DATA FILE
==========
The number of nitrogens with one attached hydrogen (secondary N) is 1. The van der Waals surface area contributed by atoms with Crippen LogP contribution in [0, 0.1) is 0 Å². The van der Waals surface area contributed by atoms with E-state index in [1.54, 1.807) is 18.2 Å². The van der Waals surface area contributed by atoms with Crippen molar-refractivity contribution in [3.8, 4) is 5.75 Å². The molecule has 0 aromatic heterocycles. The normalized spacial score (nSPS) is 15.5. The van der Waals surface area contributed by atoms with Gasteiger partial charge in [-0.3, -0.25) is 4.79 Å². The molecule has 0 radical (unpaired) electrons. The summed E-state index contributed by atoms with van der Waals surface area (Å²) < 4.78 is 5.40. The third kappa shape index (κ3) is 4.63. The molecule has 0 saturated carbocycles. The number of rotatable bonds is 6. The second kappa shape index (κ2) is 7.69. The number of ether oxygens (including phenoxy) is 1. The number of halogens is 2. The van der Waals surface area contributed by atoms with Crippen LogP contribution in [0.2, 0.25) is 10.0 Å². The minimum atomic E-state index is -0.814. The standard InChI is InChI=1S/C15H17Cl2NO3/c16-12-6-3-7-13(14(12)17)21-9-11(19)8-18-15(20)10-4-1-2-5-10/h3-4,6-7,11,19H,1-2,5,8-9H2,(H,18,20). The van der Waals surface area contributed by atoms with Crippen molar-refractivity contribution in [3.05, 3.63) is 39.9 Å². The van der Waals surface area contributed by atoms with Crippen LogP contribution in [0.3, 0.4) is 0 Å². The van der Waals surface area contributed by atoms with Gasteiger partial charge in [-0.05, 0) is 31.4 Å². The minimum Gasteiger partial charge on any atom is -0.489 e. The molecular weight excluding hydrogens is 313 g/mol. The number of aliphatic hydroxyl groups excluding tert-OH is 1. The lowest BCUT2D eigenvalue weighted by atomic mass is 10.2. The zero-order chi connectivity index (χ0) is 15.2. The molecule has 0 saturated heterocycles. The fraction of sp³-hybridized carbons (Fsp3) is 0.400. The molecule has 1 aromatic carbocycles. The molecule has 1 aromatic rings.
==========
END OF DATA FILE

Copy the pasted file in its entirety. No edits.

The number of nitrogens with one attached hydrogen (secondary N) is 1. The van der Waals surface area contributed by atoms with Crippen LogP contribution in [0, 0.1) is 0 Å². The van der Waals surface area contributed by atoms with E-state index in [1.54, 1.807) is 18.2 Å². The van der Waals surface area contributed by atoms with Crippen molar-refractivity contribution in [3.8, 4) is 5.75 Å². The molecule has 0 aromatic heterocycles. The normalized spacial score (nSPS) is 15.5. The van der Waals surface area contributed by atoms with Gasteiger partial charge in [-0.3, -0.25) is 4.79 Å². The molecule has 0 radical (unpaired) electrons. The summed E-state index contributed by atoms with van der Waals surface area (Å²) < 4.78 is 5.40. The third kappa shape index (κ3) is 4.63. The molecule has 0 saturated carbocycles. The number of rotatable bonds is 6. The second kappa shape index (κ2) is 7.69. The number of ether oxygens (including phenoxy) is 1. The number of halogens is 2. The van der Waals surface area contributed by atoms with Crippen LogP contribution in [0.2, 0.25) is 10.0 Å². The minimum atomic E-state index is -0.814. The standard InChI is InChI=1S/C15H17Cl2NO3/c16-12-6-3-7-13(14(12)17)21-9-11(19)8-18-15(20)10-4-1-2-5-10/h3-4,6-7,11,19H,1-2,5,8-9H2,(H,18,20). The van der Waals surface area contributed by atoms with Crippen molar-refractivity contribution in [3.05, 3.63) is 39.9 Å². The van der Waals surface area contributed by atoms with Crippen LogP contribution in [0.3, 0.4) is 0 Å². The van der Waals surface area contributed by atoms with Gasteiger partial charge in [-0.05, 0) is 31.4 Å². The minimum Gasteiger partial charge on any atom is -0.489 e. The molecular weight excluding hydrogens is 313 g/mol. The number of aliphatic hydroxyl groups excluding tert-OH is 1. The lowest BCUT2D eigenvalue weighted by atomic mass is 10.2. The zero-order chi connectivity index (χ0) is 15.2. The molecule has 0 saturated heterocycles. The fraction of sp³-hybridized carbons (Fsp3) is 0.400. The molecule has 1 aromatic carbocycles. The molecule has 1 aromatic rings.